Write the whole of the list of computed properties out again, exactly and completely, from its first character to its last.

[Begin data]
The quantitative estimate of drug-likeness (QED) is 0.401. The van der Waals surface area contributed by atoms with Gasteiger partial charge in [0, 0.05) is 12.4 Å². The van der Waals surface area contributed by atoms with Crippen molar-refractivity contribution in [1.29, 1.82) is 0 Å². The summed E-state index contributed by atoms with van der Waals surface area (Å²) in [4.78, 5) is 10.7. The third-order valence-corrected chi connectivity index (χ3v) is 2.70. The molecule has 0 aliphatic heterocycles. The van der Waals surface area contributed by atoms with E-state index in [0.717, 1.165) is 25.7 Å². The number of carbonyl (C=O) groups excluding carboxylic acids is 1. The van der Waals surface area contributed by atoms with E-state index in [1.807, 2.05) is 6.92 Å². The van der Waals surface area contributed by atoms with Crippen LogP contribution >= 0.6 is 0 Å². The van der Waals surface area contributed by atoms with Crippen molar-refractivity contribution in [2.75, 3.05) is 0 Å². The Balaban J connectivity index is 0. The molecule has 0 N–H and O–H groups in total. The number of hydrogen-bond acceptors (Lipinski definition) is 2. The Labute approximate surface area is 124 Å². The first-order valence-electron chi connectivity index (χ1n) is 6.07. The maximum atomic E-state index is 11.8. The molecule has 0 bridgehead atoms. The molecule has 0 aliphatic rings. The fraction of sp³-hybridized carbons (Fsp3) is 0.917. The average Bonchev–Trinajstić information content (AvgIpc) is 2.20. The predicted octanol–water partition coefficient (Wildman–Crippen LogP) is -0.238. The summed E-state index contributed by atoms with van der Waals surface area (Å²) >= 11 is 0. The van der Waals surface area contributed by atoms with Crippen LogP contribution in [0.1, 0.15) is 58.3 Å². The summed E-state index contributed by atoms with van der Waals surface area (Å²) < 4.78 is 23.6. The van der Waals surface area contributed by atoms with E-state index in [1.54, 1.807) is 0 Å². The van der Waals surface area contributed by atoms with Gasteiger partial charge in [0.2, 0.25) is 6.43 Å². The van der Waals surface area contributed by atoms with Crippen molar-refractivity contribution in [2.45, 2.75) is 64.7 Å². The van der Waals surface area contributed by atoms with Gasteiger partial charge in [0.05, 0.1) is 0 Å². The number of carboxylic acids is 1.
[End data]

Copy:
The quantitative estimate of drug-likeness (QED) is 0.401. The van der Waals surface area contributed by atoms with Gasteiger partial charge in [0, 0.05) is 12.4 Å². The van der Waals surface area contributed by atoms with Crippen molar-refractivity contribution in [1.29, 1.82) is 0 Å². The summed E-state index contributed by atoms with van der Waals surface area (Å²) in [4.78, 5) is 10.7. The third-order valence-corrected chi connectivity index (χ3v) is 2.70. The molecule has 0 aliphatic heterocycles. The van der Waals surface area contributed by atoms with E-state index in [0.717, 1.165) is 25.7 Å². The number of carbonyl (C=O) groups excluding carboxylic acids is 1. The van der Waals surface area contributed by atoms with E-state index in [1.807, 2.05) is 6.92 Å². The van der Waals surface area contributed by atoms with Crippen LogP contribution >= 0.6 is 0 Å². The van der Waals surface area contributed by atoms with Crippen molar-refractivity contribution in [2.75, 3.05) is 0 Å². The Balaban J connectivity index is 0. The molecule has 0 N–H and O–H groups in total. The number of hydrogen-bond acceptors (Lipinski definition) is 2. The Labute approximate surface area is 124 Å². The first-order valence-electron chi connectivity index (χ1n) is 6.07. The maximum atomic E-state index is 11.8. The molecule has 0 bridgehead atoms. The molecule has 0 aliphatic rings. The fraction of sp³-hybridized carbons (Fsp3) is 0.917. The average Bonchev–Trinajstić information content (AvgIpc) is 2.20. The predicted octanol–water partition coefficient (Wildman–Crippen LogP) is -0.238. The summed E-state index contributed by atoms with van der Waals surface area (Å²) >= 11 is 0. The van der Waals surface area contributed by atoms with Crippen LogP contribution in [0.1, 0.15) is 58.3 Å². The summed E-state index contributed by atoms with van der Waals surface area (Å²) < 4.78 is 23.6. The van der Waals surface area contributed by atoms with E-state index in [1.54, 1.807) is 0 Å². The van der Waals surface area contributed by atoms with Gasteiger partial charge in [0.2, 0.25) is 6.43 Å². The van der Waals surface area contributed by atoms with Crippen molar-refractivity contribution in [2.45, 2.75) is 64.7 Å². The van der Waals surface area contributed by atoms with Gasteiger partial charge in [0.05, 0.1) is 0 Å². The number of carboxylic acids is 1.